When leaders from the G7 group of industrialized countries were sitting around the table at a summit in The Hague on March 24, it was just like the good old days. Everything seemed jovial and intimate, just as it was before Russia joined the club in 1998. But appearances can be deceiving, and any suggestions of a transatlantic reset are an illusion.

In the early 1990s, memories were still fresh of the Cold War, which had welded the Western world together. The United States was still in control of Europe’s security agenda, with its focus on NATO and how Europe could continue to serve America’s interests.

Back then, neither the Iraq War nor the War on Terror had happened yet—two events that would deeply divide Americans and Europeans at the beginning of the new millennium. Nor did anybody foresee that within a few years, a U.S. president would announce that his country was shifting its attention to Asia.

So it really did seem like a throwback to earlier (though perhaps not better) times when U.S. President Barack Obama spoke in Brussels on March 26. He sought to reassure America’s allies of its security commitment to Europe and to stiffen the backbone of European leaders on the issue of sanctions against Russia.

Dempsey is a nonresident senior fellow at Carnegie Europe and editor in chief of <em>Strategic Europe</em>.
Judy Dempsey

Nonresident Senior Fellow
Carnegie Europe
Editor in chief
Strategic Europe

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But Russia’s recent annexation of Crimea will not bring back the old transatlantic alliance. If Americans believe for one moment that Russian President Vladimir Putin’s aggression against Ukraine will make the EU pull together in the long term, they are naive. And if Europeans believe that Americans will now return to Europe, they are mistaken.

The United States is now led by a post-1945 generation that has steadily lost interest in Europe. Younger Americans do not want to be bothered with the EU’s inability to think and act strategically. Above all, the Obama administration is marked by a deep sense of annoyance over the EU’s unwillingness to share the security burden or at least take care of its own security. It was a shame that Obama did not speak out forcefully in his Brussels speech about this deficit of the transatlantic relationship.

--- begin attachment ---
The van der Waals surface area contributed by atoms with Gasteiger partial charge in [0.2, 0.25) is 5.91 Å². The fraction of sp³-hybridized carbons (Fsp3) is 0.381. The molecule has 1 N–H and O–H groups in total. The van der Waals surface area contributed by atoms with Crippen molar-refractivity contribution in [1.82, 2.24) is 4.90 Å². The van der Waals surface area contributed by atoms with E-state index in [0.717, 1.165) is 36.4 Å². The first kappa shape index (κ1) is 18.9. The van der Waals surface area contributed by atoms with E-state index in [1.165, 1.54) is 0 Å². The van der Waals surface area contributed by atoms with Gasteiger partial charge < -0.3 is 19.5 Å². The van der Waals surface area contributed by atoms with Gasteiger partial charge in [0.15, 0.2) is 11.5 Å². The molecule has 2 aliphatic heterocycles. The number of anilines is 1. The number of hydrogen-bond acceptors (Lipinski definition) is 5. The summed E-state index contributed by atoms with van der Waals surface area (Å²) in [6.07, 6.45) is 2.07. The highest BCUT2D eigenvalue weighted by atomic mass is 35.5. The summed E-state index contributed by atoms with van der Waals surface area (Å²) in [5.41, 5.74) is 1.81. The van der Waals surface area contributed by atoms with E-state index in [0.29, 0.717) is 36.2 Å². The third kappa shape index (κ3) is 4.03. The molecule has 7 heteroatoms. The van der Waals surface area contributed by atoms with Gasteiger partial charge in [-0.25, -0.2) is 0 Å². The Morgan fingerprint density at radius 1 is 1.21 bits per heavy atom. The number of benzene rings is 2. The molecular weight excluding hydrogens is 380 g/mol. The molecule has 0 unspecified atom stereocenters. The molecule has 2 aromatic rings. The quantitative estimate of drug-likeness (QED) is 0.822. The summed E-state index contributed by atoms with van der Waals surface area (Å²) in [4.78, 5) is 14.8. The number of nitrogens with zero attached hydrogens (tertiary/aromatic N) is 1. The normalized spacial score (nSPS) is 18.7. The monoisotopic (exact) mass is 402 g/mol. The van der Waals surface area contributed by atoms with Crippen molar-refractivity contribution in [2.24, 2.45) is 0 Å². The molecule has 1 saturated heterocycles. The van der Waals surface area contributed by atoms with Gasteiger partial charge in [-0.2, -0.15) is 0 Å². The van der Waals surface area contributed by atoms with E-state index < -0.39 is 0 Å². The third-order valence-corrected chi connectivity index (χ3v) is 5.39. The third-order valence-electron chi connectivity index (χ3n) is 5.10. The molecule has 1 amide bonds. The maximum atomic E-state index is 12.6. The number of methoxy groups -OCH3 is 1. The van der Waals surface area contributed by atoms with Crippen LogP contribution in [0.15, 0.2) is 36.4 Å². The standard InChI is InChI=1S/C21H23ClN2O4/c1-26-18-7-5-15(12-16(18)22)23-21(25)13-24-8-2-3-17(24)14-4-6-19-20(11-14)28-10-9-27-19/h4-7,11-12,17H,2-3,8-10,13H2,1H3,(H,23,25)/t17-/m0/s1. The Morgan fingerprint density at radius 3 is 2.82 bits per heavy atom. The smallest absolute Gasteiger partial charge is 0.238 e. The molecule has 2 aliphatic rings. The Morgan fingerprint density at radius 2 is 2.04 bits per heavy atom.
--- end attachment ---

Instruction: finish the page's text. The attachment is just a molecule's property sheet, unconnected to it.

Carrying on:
So far, it has been the White House, not the EU, that has taken the lead on imposing tough sanctions against Russia. Several European leaders are still highly uneasy about taking further measures against the Kremlin and Russia’s oligarchs.

Europeans’ reluctance about extra sanctions is due not only to their energy dependence on Russia, which is decreasing over time, or to the close economic and trade ties that many EU countries have with Moscow. It is also due to European leaders’ lack of a common threat perception of Russia. How Poland, Sweden, Finland, and the Baltic states see Putin’s aggression is entirely different from the view in Spain, Portugal, Greece, or Italy.

Above all, Europeans do not have the political or economic strength of will that would be needed for an open-ended struggle with Russia. That would require the EU and NATO to define how far they want their sphere of influence to reach. It is difficult to see European leaders agreeing on any such definition.

Obama’s remarks during his visit to Europe did not touch those issues, let alone resolve the differences. Issuing stern warnings to Russia from a lectern in front of Rembrandt’s magnificent The Night Watch in Amsterdam’s Rijksmuseum was beautifully symbolic. Addressing 2,000 young people in an art deco museum in downtown Brussels was the president’s attempt to bridge the generations. Obama warned his audience against forgetting “that we are heirs to a struggle for freedom.”

But symbolism and Cold War nostalgia won’t create any lasting new bonds.

Putin’s Russia is not Stalin’s Soviet Union. Today, the United States and the EU are dealing with a Russia that has yet to find its place in the globalized and fragile world of the twenty-first century. That world is based on a fierce competition of ideas, economic models, and values. This is the context in which Americans and Europeans have to decide together why they need each other.

If the United States and Europe are serious about establishing a new pact, they should focus on the Transatlantic Trade and Investment Partnership (TTIP) currently under discussion.

So far, the U.S. administration has done most of the legwork of negotiating and promoting the TTIP—unlike European leaders who, for the most part, are reluctant to even debate the partnership. In the twenty-first century, the successful conclusion of the TTIP could be much more important for cementing a new and durable Western bond than a fleeting bit of nostalgia for the Cold War.